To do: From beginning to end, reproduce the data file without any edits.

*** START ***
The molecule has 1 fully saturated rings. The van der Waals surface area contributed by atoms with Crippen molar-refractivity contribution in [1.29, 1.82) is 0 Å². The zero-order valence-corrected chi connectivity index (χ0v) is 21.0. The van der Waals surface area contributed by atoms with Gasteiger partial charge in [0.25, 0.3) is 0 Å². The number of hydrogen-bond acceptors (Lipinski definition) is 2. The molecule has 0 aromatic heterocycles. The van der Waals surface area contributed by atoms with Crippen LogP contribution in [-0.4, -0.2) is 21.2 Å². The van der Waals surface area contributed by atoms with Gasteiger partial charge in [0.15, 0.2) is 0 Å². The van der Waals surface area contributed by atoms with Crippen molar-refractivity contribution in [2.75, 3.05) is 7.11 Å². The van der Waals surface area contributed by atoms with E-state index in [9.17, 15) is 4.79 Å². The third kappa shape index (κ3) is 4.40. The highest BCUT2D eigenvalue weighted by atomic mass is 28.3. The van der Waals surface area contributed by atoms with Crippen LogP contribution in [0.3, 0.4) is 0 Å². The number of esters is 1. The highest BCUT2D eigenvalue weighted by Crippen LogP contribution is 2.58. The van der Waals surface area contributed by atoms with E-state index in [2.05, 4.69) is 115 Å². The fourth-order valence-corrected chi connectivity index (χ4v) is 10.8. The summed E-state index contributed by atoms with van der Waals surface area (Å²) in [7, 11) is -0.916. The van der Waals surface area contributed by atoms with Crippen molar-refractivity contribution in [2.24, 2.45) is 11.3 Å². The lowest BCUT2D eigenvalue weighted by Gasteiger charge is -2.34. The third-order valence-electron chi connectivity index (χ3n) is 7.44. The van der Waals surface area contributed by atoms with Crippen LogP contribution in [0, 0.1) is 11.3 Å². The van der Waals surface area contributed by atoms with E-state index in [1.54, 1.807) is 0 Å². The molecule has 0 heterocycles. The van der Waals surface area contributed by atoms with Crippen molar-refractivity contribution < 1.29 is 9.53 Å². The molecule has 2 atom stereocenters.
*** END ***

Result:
The molecule has 1 fully saturated rings. The van der Waals surface area contributed by atoms with Crippen molar-refractivity contribution in [1.29, 1.82) is 0 Å². The zero-order valence-corrected chi connectivity index (χ0v) is 21.0. The van der Waals surface area contributed by atoms with Gasteiger partial charge in [0.25, 0.3) is 0 Å². The number of hydrogen-bond acceptors (Lipinski definition) is 2. The molecule has 0 aromatic heterocycles. The van der Waals surface area contributed by atoms with Crippen LogP contribution in [-0.4, -0.2) is 21.2 Å². The van der Waals surface area contributed by atoms with Gasteiger partial charge in [0.15, 0.2) is 0 Å². The van der Waals surface area contributed by atoms with Crippen molar-refractivity contribution in [2.75, 3.05) is 7.11 Å². The van der Waals surface area contributed by atoms with E-state index in [9.17, 15) is 4.79 Å². The third kappa shape index (κ3) is 4.40. The highest BCUT2D eigenvalue weighted by atomic mass is 28.3. The van der Waals surface area contributed by atoms with Crippen LogP contribution in [0.3, 0.4) is 0 Å². The number of esters is 1. The highest BCUT2D eigenvalue weighted by Crippen LogP contribution is 2.58. The van der Waals surface area contributed by atoms with E-state index in [2.05, 4.69) is 115 Å². The fourth-order valence-corrected chi connectivity index (χ4v) is 10.8. The summed E-state index contributed by atoms with van der Waals surface area (Å²) in [7, 11) is -0.916. The van der Waals surface area contributed by atoms with Crippen molar-refractivity contribution in [2.24, 2.45) is 11.3 Å². The lowest BCUT2D eigenvalue weighted by Gasteiger charge is -2.34. The third-order valence-electron chi connectivity index (χ3n) is 7.44. The van der Waals surface area contributed by atoms with Crippen LogP contribution in [0, 0.1) is 11.3 Å². The van der Waals surface area contributed by atoms with E-state index in [1.54, 1.807) is 0 Å². The molecule has 0 heterocycles. The van der Waals surface area contributed by atoms with Crippen molar-refractivity contribution < 1.29 is 9.53 Å². The molecule has 2 atom stereocenters.